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Author Topic: i just lost over 100BTC...  (Read 1705 times)
m4rkiz
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December 04, 2015, 12:39:23 PM
 #1

i had my private keys on paper, it worked for me OK for a long time so spending become a routine
open multibit classic, create new wallet on ramdisk, export keys, edit file entering my private key,
import keys, send btc, close wallet, delete wallet from ramdisk

i never had a problem with this scenario so i didn't even check if the change came back last couple of times

and last time (the day that my son was born - i have been a bit busy that day Wink ) it didn't came back where i expected, but i only found out today

it happened due to fact that
Quote
"When additional private keys are created or imported the second address in the wallet is always used for change."
Code:
source: https://github.com/bitcoin-solutions/multibit/issues/661

and due to recent slight rise in prices i was collecting unspent bits from here and there, imported few keys, transferred few times etc.

for some reason i presumed that change will be always given back to sending address (that was the very reason i choose multibit over regular client back in the days that you could count wallets on fingers of one hand)...

i know that i have only myself to blame, but for f**k sake...
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December 04, 2015, 12:48:46 PM
 #2

Do you really completely get rid of your wallets once you're done using them?

Unfortunate, but keep in mind Satoshi designed addresses in the optic that they should be only used once. Therefore, it wouldn't make much sense to send the change to the sending address.

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December 04, 2015, 12:54:18 PM
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I feel for you man... It was a very painfull lession i presume.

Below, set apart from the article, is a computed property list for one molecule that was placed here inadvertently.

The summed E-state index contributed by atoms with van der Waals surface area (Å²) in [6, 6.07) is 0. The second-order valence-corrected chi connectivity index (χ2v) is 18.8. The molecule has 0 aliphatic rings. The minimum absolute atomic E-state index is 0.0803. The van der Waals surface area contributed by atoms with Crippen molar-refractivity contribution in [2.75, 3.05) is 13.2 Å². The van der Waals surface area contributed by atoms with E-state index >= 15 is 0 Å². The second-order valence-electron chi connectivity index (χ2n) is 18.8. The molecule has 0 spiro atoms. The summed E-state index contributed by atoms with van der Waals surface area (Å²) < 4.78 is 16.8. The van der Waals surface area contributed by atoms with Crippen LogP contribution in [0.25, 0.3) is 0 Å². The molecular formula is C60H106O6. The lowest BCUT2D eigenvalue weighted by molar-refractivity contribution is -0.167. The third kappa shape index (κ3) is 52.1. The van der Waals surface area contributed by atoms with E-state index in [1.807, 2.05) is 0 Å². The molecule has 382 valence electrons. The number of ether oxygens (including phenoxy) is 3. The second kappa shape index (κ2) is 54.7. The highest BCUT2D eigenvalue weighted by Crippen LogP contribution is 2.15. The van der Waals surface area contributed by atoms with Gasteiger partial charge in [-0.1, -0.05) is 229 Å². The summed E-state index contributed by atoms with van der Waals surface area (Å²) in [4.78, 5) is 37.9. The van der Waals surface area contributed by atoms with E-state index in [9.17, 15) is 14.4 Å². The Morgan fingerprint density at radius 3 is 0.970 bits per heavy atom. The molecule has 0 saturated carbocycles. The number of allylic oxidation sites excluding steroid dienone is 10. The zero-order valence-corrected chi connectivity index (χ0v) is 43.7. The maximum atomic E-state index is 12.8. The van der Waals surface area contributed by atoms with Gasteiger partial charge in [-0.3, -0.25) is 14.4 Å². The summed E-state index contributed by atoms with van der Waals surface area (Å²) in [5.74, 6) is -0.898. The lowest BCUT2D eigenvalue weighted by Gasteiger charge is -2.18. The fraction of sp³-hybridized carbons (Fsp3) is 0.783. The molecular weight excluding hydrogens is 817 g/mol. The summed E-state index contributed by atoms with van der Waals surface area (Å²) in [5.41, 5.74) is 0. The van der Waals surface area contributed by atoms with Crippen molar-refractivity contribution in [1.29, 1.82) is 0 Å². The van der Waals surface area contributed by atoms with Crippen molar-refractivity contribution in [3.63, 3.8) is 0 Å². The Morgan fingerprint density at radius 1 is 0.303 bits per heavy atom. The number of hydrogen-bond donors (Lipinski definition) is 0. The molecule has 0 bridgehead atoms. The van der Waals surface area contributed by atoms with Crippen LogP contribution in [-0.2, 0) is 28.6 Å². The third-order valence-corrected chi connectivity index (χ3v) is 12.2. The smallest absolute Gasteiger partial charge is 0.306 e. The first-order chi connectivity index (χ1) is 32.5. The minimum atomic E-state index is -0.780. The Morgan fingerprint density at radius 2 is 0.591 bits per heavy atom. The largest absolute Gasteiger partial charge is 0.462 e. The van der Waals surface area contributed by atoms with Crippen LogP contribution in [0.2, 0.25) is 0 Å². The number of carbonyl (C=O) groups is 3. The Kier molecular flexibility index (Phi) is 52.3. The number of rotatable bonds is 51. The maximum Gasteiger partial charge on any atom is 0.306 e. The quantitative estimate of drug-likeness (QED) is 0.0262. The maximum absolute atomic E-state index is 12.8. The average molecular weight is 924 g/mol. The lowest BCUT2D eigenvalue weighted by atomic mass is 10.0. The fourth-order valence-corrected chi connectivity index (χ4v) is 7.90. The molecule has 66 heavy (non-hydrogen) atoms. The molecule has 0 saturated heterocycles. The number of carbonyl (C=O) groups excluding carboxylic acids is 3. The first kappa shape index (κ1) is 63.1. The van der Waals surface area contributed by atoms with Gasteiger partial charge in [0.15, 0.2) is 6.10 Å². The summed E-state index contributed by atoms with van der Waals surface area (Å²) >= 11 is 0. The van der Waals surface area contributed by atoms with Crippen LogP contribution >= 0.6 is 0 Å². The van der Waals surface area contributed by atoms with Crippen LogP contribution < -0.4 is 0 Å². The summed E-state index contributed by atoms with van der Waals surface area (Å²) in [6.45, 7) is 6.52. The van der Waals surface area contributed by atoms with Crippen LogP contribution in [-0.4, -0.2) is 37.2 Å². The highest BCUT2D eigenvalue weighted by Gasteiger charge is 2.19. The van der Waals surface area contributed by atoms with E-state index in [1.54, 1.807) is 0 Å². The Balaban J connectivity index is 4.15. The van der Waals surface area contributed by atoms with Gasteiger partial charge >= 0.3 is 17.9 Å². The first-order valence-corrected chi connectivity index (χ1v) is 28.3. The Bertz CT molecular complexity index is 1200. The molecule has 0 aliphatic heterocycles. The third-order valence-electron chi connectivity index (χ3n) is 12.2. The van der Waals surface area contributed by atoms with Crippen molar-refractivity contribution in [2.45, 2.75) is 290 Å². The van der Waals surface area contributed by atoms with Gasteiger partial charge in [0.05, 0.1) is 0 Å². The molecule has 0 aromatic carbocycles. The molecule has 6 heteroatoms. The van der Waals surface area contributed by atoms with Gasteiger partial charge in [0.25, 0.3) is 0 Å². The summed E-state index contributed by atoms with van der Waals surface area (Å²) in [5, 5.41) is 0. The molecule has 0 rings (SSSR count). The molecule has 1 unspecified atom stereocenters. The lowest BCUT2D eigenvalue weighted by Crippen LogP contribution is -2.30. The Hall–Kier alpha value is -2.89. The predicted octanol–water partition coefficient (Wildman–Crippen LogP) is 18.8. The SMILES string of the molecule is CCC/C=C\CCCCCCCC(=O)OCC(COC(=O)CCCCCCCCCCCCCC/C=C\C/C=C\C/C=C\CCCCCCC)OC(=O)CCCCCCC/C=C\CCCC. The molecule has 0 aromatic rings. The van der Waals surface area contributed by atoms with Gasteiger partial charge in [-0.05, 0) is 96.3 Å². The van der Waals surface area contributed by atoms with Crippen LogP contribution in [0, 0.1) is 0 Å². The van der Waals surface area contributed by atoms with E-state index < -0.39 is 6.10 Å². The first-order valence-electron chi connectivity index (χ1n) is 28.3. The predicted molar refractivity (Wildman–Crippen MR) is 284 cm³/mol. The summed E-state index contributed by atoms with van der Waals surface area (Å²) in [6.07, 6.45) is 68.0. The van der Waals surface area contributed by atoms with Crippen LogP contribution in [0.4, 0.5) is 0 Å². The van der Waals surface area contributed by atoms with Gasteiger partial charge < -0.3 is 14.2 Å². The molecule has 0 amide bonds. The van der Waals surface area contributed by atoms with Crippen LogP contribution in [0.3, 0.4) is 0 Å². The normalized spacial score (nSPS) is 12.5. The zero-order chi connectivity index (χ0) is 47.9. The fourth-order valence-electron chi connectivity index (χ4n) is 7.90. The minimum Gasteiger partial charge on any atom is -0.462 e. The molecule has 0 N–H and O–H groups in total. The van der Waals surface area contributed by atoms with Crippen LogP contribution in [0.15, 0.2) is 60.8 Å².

Hopefully, your post will warn others for this problem, so at least your misfortune can save a couple other users from this misage.

m4rkiz
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December 04, 2015, 12:56:55 PM
Last edit: December 04, 2015, 01:11:02 PM by m4rkiz
 #4

i really think i don't have a backup of that - i emptied that wallet while ago and few weeks ago i wanted to verify that balance is 0 and get rid of it so i don't have a dozens of empty wallets

i would never ever expect to loose any btc as i have backup, backup of backup, and backup of backup of backup in different places on multiple media

all it took is one wrong assumption on how software i have been using works and bang
m4rkiz
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December 04, 2015, 01:16:57 PM
 #5

Therefore, it wouldn't make much sense to send the change to the sending address.

true, but when they designing software that will send change to 'old' addresses it would make much much much more sense that sending address is used instead of second key in the wallet, i mean, come on
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December 04, 2015, 01:29:50 PM
 #6

Therefore, it wouldn't make much sense to send the change to the sending address.

true, but when they designing software that will send change to 'old' addresses it would make much much much more sense that sending address is used instead of second key in the wallet, i mean, come on

IMHO both versions make not much sense, I suspect it was a limitation of Multibit Classic to keep the number of generated keys low. MultibitHD uses a new address for change as it should.

If you checked all backups you might want to search the disks of the computer(s) you use. Data stored is commonly not really deleted until its overwritten. Maybe some of the lost keys can still be found. Its something I would let an expert do though.

Im not really here, its just your imagination.
m4rkiz
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December 04, 2015, 01:43:28 PM
 #7

If you checked all backups you might want to search the disks of the computer(s) you use. Data stored is commonly not really deleted until its overwritten. Maybe some of the lost keys can still be found. Its something I would let an expert do though.

nope, nothing there, i actually do know a bit about data recovery so i have a habit of wiping unused devices clean as i often handle sensitive data